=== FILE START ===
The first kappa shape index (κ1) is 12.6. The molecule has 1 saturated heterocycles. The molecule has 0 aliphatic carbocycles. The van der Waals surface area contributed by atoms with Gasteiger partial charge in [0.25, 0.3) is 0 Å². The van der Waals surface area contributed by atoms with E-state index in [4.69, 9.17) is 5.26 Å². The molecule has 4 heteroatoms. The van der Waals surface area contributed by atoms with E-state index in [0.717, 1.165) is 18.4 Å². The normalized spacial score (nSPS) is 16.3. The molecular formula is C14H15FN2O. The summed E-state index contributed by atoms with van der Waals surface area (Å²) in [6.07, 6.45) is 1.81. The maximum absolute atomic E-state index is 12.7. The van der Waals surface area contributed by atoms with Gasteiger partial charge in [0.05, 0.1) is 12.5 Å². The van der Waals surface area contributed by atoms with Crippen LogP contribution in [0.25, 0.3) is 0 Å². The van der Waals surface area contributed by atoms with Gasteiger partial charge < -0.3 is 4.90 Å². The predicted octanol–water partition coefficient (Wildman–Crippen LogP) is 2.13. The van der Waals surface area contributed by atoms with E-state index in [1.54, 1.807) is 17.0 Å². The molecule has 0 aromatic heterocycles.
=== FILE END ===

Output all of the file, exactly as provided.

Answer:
The first kappa shape index (κ1) is 12.6. The molecule has 1 saturated heterocycles. The molecule has 0 aliphatic carbocycles. The van der Waals surface area contributed by atoms with Gasteiger partial charge in [0.25, 0.3) is 0 Å². The van der Waals surface area contributed by atoms with E-state index in [4.69, 9.17) is 5.26 Å². The molecule has 4 heteroatoms. The van der Waals surface area contributed by atoms with E-state index in [0.717, 1.165) is 18.4 Å². The normalized spacial score (nSPS) is 16.3. The molecular formula is C14H15FN2O. The summed E-state index contributed by atoms with van der Waals surface area (Å²) in [6.07, 6.45) is 1.81. The maximum absolute atomic E-state index is 12.7. The van der Waals surface area contributed by atoms with Gasteiger partial charge in [0.05, 0.1) is 12.5 Å². The van der Waals surface area contributed by atoms with Crippen LogP contribution in [0.25, 0.3) is 0 Å². The van der Waals surface area contributed by atoms with Gasteiger partial charge < -0.3 is 4.90 Å². The predicted octanol–water partition coefficient (Wildman–Crippen LogP) is 2.13. The van der Waals surface area contributed by atoms with E-state index in [1.54, 1.807) is 17.0 Å². The molecule has 0 aromatic heterocycles.